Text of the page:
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Children in Singapore asked to use new COVID-19 tracing technology

Singapore children will need to wear COVID-19 tracing technology to help stop the spread.

A man eats in a restaurant at waterfront in Hong Kong, Thursday, Oct. 15, 2020. Hong Kong and Singapore say they have agreed to a bilateral air travel bubble, re-establishing travel links as coronavirus infections in both cities decline.
A man eats in a restaurant at waterfront in Hong Kong, Thursday, Oct. 15, 2020. Hong Kong and Singapore say they have agreed to a bilateral air travel bubble, reestablishing travel links as coronavirus infections in both cities decline.
Kin /Cheung, Associated Press

Children and adults in Singapore are now required to use a contract-tracing app or use a wearable device, BBC News reports.

  • The technology uses Bluetooth to log contact with other people’s devices, signaling if anyone who gets diagnosed with COVID-19 came into access with other people.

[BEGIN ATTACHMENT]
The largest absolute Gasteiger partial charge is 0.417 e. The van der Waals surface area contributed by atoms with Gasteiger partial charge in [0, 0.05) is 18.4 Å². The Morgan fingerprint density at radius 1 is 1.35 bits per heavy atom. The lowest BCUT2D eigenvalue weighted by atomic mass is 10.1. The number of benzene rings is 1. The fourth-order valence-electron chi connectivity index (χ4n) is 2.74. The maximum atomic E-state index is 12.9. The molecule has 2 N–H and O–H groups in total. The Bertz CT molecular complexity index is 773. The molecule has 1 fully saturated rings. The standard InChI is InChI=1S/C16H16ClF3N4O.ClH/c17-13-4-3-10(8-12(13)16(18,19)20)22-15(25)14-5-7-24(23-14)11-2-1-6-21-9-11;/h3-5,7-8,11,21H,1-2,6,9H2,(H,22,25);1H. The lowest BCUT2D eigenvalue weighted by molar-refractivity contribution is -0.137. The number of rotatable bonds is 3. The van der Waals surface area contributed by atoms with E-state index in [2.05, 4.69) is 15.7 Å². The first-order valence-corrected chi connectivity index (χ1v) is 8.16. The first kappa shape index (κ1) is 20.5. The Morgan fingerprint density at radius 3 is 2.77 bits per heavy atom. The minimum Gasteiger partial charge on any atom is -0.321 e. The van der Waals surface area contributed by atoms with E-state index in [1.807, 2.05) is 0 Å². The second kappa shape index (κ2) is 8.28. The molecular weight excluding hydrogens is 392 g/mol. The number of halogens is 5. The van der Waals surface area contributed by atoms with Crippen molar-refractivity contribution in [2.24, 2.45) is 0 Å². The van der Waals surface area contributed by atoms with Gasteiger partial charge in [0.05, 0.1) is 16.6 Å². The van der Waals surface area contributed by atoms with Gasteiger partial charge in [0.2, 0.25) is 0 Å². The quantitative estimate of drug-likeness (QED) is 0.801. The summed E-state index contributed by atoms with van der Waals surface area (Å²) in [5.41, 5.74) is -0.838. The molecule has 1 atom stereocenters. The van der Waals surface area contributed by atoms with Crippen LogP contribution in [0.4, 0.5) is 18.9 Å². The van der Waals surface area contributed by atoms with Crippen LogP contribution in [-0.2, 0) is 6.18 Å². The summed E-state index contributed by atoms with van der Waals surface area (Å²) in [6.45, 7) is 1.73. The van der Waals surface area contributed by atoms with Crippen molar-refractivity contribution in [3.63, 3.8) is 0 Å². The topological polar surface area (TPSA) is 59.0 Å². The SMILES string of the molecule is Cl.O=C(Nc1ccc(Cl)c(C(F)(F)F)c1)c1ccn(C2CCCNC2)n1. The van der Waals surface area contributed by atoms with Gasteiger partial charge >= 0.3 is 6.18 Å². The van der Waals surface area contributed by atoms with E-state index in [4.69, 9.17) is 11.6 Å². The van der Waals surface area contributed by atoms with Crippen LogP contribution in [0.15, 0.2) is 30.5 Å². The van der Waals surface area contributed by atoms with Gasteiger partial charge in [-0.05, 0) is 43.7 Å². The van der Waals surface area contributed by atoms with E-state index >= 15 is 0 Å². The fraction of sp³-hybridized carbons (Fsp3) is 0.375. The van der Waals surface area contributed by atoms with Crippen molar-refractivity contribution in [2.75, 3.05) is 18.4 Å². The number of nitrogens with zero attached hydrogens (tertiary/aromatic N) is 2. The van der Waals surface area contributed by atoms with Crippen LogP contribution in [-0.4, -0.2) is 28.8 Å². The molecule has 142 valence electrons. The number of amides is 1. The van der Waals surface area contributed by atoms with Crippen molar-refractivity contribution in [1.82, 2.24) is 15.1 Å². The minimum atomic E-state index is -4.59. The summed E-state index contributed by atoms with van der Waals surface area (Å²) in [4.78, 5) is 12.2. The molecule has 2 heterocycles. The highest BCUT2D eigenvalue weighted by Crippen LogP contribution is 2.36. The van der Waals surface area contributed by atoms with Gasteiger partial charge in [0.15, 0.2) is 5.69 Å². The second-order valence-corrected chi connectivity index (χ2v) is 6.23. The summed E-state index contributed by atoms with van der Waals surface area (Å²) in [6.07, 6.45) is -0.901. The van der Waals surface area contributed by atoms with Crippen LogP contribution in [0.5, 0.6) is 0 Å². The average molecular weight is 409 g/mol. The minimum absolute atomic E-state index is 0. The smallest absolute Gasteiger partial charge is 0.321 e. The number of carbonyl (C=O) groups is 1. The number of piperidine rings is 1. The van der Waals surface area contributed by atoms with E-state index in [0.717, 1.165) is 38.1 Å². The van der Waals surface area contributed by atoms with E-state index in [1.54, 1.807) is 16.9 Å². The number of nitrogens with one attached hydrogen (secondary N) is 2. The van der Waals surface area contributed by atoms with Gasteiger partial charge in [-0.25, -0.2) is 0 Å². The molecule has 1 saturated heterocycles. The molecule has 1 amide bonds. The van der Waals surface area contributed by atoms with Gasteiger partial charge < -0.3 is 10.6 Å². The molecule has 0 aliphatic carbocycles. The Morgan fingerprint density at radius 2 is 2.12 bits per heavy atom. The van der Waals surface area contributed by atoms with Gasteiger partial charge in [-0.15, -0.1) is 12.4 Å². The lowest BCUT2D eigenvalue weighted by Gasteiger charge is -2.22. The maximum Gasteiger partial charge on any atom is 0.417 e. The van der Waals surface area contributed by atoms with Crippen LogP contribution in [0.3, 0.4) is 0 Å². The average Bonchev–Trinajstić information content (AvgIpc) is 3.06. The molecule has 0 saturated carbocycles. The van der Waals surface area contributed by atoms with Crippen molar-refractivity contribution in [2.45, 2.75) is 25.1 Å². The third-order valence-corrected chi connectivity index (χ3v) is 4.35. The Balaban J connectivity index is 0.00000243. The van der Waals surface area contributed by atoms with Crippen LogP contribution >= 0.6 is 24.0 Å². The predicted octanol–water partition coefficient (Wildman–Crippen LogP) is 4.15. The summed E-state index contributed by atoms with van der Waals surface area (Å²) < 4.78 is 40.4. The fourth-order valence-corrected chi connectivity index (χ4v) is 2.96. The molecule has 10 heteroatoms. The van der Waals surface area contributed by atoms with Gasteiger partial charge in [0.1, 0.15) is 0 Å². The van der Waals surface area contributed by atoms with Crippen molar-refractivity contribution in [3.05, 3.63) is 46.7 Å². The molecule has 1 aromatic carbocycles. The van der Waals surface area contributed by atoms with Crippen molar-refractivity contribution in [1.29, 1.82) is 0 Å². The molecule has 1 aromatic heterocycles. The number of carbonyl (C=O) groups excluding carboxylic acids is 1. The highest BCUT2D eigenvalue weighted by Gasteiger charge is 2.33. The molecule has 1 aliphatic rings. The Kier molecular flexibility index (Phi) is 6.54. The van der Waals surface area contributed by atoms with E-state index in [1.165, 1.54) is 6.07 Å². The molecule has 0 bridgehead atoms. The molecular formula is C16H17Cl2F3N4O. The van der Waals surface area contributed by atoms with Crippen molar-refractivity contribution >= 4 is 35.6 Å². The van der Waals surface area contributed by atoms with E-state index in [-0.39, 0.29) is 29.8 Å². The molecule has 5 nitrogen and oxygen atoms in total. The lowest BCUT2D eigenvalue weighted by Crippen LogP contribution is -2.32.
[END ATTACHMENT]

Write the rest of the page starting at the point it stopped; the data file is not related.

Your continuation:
• People can wear tokens on a lanyard or carried to identify their locations, too.

“Pupils will not be turned away from school if they forget or misplace the tokens,” according to BBC News. “And they are being asked to label them with their name as they are not water- or drop-proof so will need to be removed during some activities.”

  • Singapore’s government may require people to use the app or token when they’re in their workplace, a restaurant or a mall.

The decision aims to allow countries to start and offer contract tracing for the coronavirus.

  • Critics are worried about the privacy concerns from the people who wear it since the tokens will report location data to the government.

Similar devices

This isn’t the first time that a country has used apps and technology to keep people safe from the novel coronavirus. South Korea was one of the first countries to do so.

  • The NBA experimented with wearable technology to identify where players visited during the NBA bubble playoffs earlier in the fall, as CNN reported.
  • Hawaii considered adding a wearable monitor for people who visited the island to make sure they stayed within the bounds of a hotel, as I wrote about for the Deseret News.
  • Back in June, NASA created a wearable device that would warn people not to touch their face out of fears they could give themselves COVID-19, as I wrote for the Deseret News.